Customized Employment as an Evidence-based Practice to Improve the Employment Outcomes of Transition-age Youth with Physical Disabilities: Case Study 5
by Dr. Katherine Inge and Michaela Lemieux
A key feature of customized employment is getting to know and building rapport with the individual who wants to achieve competitive integrated employment. This includes mindfully listening to the person, conducting interviews, and observing the person in both familiar and unfamiliar places. The goal is to identify the person’s interests, skills, and work preferences that will result in a customized position of choice. This case study illustrates how getting to know and building rapport with one young woman with a physical disability resulted in her customized job.
Who is Erin? What are her strengths, interests, and job preferences?
Erin is a young woman with a physical disability who was referred to the VCU-RRTC by her physician, because she wanted a job and needed assistance in achieving this goal. When the employment specialist first met her, she visited Erin at home to learn more about her personal needs and interests. She learned that Erin uses an adaptive scooter for mobility outside of her home and a ventilator to support her respiratory health. At home, she uses a stationary ventilator and is able to walk for brief periods of time without being connected to the device. When in the community, she uses a portable ventilator that is housed in a backpack. However, she is unable to carry the backpack due to the weight of the respirator and her limited strength and stamina. An aide was with her for safety at all times when in the community to assist with the management of the ventilator.
During initial meetings at her home, Erin reported enjoying crafting, collecting coins with her father, and volunteering at her church making bulletins and other flyers. She talked about attending a local community college reporting that she initially was enrolled in an IT course of study. She had dropped this due to difficulty with the subject matter and dislike of the courses. After dropping the IT course of study, Erin pursued her associates degree in general studies. However, she was unable to discuss what she wanted to do for employment that was related to her associates degree and how her studies might transfer to a job. Some professionals may interpret this inability to describe what the person wants to do as a lack of motivation or disinterest in employment. This was not the case for Erin. She did not have any work experiences, and Erin simply did not have any knowledge on which to base a decision of what she wanted to do.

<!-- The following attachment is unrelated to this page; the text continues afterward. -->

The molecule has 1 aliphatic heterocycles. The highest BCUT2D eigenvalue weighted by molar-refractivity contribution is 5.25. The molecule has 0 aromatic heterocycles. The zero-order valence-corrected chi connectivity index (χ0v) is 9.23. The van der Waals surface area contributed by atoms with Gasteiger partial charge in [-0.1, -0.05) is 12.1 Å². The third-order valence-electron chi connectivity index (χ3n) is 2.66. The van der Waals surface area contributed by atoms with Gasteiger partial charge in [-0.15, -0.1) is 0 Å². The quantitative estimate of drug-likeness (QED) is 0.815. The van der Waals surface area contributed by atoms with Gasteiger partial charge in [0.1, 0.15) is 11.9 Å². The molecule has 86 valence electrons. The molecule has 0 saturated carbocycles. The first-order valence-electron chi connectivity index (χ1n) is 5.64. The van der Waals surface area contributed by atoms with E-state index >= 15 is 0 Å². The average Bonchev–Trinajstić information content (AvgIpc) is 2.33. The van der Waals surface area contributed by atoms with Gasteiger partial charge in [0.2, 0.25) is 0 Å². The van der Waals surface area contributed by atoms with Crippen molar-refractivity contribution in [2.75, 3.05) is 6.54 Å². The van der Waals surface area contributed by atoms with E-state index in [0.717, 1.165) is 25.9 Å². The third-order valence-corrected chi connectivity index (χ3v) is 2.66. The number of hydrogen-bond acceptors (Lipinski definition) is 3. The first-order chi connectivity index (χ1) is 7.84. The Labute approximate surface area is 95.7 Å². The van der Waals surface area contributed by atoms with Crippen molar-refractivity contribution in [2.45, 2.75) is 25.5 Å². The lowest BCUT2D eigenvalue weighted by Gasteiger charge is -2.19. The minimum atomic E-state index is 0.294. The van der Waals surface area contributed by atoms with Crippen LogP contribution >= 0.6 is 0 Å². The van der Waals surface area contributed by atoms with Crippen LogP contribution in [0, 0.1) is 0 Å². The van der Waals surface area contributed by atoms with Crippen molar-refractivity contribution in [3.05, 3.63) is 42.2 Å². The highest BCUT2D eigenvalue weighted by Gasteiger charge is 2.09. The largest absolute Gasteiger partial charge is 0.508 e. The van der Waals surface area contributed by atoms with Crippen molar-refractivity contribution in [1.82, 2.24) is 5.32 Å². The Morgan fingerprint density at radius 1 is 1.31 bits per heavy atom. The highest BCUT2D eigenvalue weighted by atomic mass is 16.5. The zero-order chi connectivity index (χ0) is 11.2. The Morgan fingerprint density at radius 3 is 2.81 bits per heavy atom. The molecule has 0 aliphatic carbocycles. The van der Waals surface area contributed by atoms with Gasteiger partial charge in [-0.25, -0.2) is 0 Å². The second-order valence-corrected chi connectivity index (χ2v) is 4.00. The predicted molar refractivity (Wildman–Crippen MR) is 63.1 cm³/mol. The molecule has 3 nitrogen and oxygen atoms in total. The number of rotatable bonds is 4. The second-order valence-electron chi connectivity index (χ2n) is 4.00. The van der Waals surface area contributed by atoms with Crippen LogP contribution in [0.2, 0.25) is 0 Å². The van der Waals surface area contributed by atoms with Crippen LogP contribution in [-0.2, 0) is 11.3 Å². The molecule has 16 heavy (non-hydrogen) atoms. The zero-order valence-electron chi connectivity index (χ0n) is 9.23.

When asked about what she enjoyed doing in her free time, Erin became much more animated. She talked about volunteering at her church and coin collecting with her father. She described keeping a spreadsheet of the coins that she owned, their value, and coins that she wished to purchase. Her ability to manage the spreadsheet as well as use the computer to develop church flyers and bulletins were things that she seemed to enjoy as well as skills that she could bring to a competitive integrated job.
Discovery and Work Experiences
After the initial home visits, Erin participated in a number of discovery activities in familiar and unfamiliar settings. This included her community college campus, a museum, a regional nonprofit organization, and a historical society. These various experiences were completed to learn more about her employment goals, interests, and skills that she could bring to a business. In addition, the work experiences were organized to learn more about her work preferences to determine how to best customize a job for her. These activities were selected based on her expressed interests and vocational themes that emerged from her participation in discovery activities. Her primary interest appeared to include administrative tasks such as computer work and organizing. All of the activities were limited to several hours and never any longer than a morning or afternoon, since these were non-paid work experiences.
During the initial discovery activities, it was clear that Erin needed access to transportation and a way to manage her respirator as independently as possible. Erin’s mother provided transportation, and the aide assisted with her respirator. In order to help her become more independent, the employment specialist talked with her and her family to consider accessible transportation. The employment specialist assisted in the process by obtaining a letter from her physician for the accessible transportation service. The letter specifically included the need for the aide to ride the bus with her in case there was a malfunction of the device. It was also determined that the aide could accompany her to the job and the support was funded by Medicaid Waiver. This was a major step towards facilitating Erin’s independence, and she expressed her satisfaction with being able to access the service without having to rely on her mother for transportation.
Library Work Experience: One of Erin’s work experiences took place at a local library based on her interest in books and research. During the work experience, Erin organized returned books on carts for re-shelving and then took the cart of books to the various shelves in the library. Due to the small size of the library and the work tasks, she was unable to use her scooter. This meant that her aide had to carry the ventilator behind her as she completed the work tasks. This dependence on the aide could potentially limit the types of jobs that she would be able to apply for unless a way for her to be more independent was identified.